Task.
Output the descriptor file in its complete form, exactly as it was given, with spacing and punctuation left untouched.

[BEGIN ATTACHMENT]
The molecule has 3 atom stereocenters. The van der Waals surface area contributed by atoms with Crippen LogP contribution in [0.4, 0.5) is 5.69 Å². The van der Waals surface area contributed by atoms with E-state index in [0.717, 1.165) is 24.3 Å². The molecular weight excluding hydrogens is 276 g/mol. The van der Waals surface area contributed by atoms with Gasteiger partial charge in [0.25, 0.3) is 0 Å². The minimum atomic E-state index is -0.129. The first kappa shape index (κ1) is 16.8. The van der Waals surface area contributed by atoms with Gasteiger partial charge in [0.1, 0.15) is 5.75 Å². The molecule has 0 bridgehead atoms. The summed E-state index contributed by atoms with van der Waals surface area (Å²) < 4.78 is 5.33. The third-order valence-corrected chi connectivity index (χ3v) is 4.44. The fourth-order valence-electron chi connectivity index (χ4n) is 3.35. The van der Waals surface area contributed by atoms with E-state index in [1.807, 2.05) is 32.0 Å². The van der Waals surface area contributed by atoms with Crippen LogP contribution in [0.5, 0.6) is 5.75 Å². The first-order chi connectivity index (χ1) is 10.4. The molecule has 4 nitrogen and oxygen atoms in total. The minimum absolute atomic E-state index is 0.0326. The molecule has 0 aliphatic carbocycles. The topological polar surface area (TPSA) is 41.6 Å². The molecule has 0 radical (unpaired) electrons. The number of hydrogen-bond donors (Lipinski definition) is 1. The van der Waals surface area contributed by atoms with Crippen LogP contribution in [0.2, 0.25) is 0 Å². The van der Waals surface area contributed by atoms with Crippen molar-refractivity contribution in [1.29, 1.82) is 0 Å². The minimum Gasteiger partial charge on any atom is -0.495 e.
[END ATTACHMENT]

The molecule has 3 atom stereocenters. The van der Waals surface area contributed by atoms with Crippen LogP contribution in [0.4, 0.5) is 5.69 Å². The van der Waals surface area contributed by atoms with E-state index in [0.717, 1.165) is 24.3 Å². The molecular weight excluding hydrogens is 276 g/mol. The van der Waals surface area contributed by atoms with Gasteiger partial charge in [0.25, 0.3) is 0 Å². The minimum atomic E-state index is -0.129. The first kappa shape index (κ1) is 16.8. The van der Waals surface area contributed by atoms with Gasteiger partial charge in [0.1, 0.15) is 5.75 Å². The molecule has 0 bridgehead atoms. The summed E-state index contributed by atoms with van der Waals surface area (Å²) < 4.78 is 5.33. The third-order valence-corrected chi connectivity index (χ3v) is 4.44. The fourth-order valence-electron chi connectivity index (χ4n) is 3.35. The van der Waals surface area contributed by atoms with E-state index in [1.807, 2.05) is 32.0 Å². The van der Waals surface area contributed by atoms with Crippen LogP contribution in [0.5, 0.6) is 5.75 Å². The first-order chi connectivity index (χ1) is 10.4. The molecule has 4 nitrogen and oxygen atoms in total. The minimum absolute atomic E-state index is 0.0326. The molecule has 0 aliphatic carbocycles. The topological polar surface area (TPSA) is 41.6 Å². The molecule has 0 radical (unpaired) electrons. The number of hydrogen-bond donors (Lipinski definition) is 1. The van der Waals surface area contributed by atoms with Crippen LogP contribution in [0.2, 0.25) is 0 Å². The van der Waals surface area contributed by atoms with Crippen molar-refractivity contribution in [1.29, 1.82) is 0 Å². The minimum Gasteiger partial charge on any atom is -0.495 e.